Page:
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Re: Books Thread

Post by beantownbubba »

Flea wrote:I've never read Lee Child, but that is the seem criticism I've had of Dan Brown since I read The Da Vinci Code. I just don't understand why the hack is so popular.
Agree. I can't speak completely knowledgeably because I've stopped reading his stuff but he seems to be a perfect example of a one trick pony - he had one excellent idea which he executed well but he's had nothing to offer since then.

Luckily I followed up the Lee Child disaster with Jeffery Deaver's The Never Game. I like but don't love Deaver (except for a few of the Rhyme books which are excellent) but he is dependably solid and this was a dependably solid enjoyable effort if the reader overlooks one major flaw.* Deaver introduces a new presumably recurring central character who I think will be fun to follow. I think it's time he learned how to spell his name correctly, though :)

*The bad guy's motive is somewhere between obscure and non-existent.
What used to be is gone and what ought to be ought not to be so hard.

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Shakespeare
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Re: Books Thread

Post by Shakespeare »

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Started this a couple weeks ago and quickly stalled when I realized the whole thing was gonna be framed as a conversation between Morris and "prince". Not necessarily a terrible idea, since it immediately confronts the elephant in the room that is princes looming presence through Morris's story and the reason most people would pick up this book, but it was really cringey in execution.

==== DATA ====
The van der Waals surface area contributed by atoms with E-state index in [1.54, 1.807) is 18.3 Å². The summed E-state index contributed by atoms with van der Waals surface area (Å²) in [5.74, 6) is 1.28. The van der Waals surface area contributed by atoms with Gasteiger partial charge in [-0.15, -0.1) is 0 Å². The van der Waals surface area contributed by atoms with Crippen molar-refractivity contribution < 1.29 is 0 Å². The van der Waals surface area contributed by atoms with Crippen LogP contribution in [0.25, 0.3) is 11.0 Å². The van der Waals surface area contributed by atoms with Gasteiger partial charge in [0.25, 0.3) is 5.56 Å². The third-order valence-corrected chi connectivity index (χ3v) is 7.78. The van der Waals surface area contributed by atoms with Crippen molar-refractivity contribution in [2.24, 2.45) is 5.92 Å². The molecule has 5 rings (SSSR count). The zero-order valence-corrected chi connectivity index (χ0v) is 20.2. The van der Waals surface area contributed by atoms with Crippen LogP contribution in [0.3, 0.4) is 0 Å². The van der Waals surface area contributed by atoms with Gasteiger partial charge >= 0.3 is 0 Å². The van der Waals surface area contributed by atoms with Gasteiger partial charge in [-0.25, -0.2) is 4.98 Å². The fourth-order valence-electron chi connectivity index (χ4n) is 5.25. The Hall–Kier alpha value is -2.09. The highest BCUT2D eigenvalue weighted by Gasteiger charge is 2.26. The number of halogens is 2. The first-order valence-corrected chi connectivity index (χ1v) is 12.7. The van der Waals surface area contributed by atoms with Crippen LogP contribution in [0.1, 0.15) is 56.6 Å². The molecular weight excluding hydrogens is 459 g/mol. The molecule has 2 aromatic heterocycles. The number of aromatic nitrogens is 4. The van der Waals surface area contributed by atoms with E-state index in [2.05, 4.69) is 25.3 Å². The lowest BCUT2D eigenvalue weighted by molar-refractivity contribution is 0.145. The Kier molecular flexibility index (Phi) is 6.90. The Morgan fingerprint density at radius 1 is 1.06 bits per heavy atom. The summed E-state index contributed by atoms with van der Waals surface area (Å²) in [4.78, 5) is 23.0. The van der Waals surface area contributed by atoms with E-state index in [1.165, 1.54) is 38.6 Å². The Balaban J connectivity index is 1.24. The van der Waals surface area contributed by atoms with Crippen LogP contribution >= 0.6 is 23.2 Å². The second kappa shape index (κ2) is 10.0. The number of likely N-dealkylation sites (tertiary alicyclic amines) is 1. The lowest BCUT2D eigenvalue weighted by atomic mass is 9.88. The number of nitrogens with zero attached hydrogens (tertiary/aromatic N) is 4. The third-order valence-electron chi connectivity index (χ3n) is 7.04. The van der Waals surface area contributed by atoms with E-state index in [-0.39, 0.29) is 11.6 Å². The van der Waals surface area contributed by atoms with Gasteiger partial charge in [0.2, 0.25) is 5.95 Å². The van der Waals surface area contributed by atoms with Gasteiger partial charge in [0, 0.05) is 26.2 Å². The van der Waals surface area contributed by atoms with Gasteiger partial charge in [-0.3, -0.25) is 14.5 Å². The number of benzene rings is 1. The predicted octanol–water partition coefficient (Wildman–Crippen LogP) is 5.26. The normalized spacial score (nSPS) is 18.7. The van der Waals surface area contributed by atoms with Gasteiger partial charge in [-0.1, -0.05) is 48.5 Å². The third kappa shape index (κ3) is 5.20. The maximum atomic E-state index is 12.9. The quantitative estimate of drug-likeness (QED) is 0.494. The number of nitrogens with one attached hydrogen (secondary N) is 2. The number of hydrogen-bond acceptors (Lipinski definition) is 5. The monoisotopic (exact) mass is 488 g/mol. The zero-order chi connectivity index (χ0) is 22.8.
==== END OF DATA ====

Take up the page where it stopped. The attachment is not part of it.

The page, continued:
Jumped back in today and ended up reading about 200 of it's 205 pages in one go. Ultimately not a bad book, but definitely far from a great one. It did shine some interesting light on prince, much of it in a negative way but still without the feeling of settling scores that often bogs these memoirs down. Prince was complicated! There's no use pretending otherwise!

It's at its worst when the fake conversation flows quickly in snappy back and forth retorts, sometimes for entire pages, but when Morris gave himself room to narrate uninterrupted for a longer stretch, it wasn't as grating when he eventually did have "prince" interject. Can't quite say he pulled off whatever his ultimate goal was with the gimmick but it didn't totally sink the book either. not sure id recommend it but die hard prince fans would probably get something out of it if they can get past the cringey bits. glad I at least finished it.

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scotto
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Re: Books Thread

Post by scotto »

Never got around to reading this one when it came out, but has been on my perennial to-read list and my wife got a copy in at her store, so I borrowed it.

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Highly recommended for anyone who (a) has a love affair with music, (b) had a girl- (or boy-) friend and a tape deck, or (c) has fond memories of making The Perfect Mixtape before the advent of downloads and online playlists.

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Re: Books Thread

Post by Jonicont »

Flea wrote:Finally getting started on NK Jemisin's Broken Earth trilogy.
Really good stuff
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Re: Books Thread

Post by Flying Rabbit »

Bouncing between a couple currently:

Image and Image

Absolutely polar opposites in genres and life paths.

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Shakespeare
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Re: Books Thread